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Nihar Raote
Nihar Raote

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React Context and Hooks: Pass data and update it easily

In the previous article, we looked at what Context is and how to pass values with it. In this article we will look at updating the Context value from the child component. For our theme example this means clicking the button will now switch the theme between light and dark.

Updating Context value

In the previous article, we directly passed the theme via the Provider component. Although the value is passed to ThemeButton.js and ThemeWindow.js components, we cannot update this value.

To switch between the two theme types, we need to pass a function as well. This function will allow us to switch between both themes.

So we need to pass this function along with the dark theme via the Provider component. To do this, we can create a stateful object which will contain both the theme and a function. This way React can keep track of the theme and perform the necessary re-renders when it updates.

Creating a stateful object

This is pretty straightforward. A stateful object containing a theme type and a function is passed via the Provider component. While the ThemeWindow component only needs minor changes, we do need to implement the function in the ThemeButton component.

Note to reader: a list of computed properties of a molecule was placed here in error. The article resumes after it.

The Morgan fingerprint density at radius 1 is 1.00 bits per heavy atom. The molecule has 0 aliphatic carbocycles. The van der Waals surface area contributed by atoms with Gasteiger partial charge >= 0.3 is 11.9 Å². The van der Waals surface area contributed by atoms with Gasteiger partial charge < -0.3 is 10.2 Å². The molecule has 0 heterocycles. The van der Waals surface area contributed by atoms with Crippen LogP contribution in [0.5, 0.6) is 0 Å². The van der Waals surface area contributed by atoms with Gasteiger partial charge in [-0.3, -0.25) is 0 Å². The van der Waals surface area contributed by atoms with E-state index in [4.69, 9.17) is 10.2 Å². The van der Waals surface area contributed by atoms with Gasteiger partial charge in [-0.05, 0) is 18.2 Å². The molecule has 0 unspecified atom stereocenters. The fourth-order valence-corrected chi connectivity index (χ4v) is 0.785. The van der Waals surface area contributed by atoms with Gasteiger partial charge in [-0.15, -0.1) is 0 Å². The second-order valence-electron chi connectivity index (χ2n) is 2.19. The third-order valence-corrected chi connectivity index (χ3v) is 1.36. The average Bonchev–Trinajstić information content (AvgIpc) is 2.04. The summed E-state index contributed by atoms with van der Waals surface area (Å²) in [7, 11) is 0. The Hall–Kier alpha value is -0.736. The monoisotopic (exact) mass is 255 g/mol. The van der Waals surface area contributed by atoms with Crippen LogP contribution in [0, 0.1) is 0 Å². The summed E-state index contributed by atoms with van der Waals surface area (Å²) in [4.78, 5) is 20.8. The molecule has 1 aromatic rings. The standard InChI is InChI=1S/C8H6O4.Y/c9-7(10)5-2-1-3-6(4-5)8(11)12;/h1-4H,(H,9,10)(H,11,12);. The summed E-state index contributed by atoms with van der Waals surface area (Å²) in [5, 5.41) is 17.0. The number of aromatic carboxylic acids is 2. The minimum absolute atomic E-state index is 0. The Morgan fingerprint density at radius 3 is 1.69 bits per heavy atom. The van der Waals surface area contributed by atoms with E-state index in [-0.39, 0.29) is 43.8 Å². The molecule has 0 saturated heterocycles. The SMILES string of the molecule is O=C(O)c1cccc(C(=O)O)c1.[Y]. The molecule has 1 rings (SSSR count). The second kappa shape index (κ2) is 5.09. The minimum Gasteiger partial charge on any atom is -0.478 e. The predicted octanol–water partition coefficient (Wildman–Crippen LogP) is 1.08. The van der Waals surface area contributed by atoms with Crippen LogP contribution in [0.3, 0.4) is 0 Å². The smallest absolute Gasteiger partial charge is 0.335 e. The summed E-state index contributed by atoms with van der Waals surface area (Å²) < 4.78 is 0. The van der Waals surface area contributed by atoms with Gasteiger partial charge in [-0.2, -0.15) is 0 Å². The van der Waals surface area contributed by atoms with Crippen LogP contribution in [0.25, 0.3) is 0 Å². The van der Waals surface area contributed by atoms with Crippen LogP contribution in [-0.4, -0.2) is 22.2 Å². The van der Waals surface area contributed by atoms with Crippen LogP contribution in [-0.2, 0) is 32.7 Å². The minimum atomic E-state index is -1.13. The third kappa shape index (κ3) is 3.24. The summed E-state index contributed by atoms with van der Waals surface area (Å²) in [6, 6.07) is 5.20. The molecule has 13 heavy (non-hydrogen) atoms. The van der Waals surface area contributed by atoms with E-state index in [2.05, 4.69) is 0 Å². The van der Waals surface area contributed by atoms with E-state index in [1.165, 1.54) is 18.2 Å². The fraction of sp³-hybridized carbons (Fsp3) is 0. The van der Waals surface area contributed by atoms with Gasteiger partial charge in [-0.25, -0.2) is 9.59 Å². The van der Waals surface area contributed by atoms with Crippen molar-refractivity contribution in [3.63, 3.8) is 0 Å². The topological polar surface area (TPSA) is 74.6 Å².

Implementing theme switch function

Nothing special needs to be done to implement the function. Calling it when the button is pressed will switch the theme.

Implementing theme switch function

As easy as that. When this button is clicked, the switchTheme() function will be executed. This will update the stateful value and thus trigger a re-render. And finally, the updated theme will be rendered in the ThemeWindow component.

Minor changes in ThemeWindow

Wrapping up

This was the conclusion to the previous article about React Context. As you have seen, React Context is a powerful tool.

However, this simple example does not really showcase its power. In complex applications with dozens of components, where values and state need to be passed to several different components, React Context will make this job far easier than regular props.

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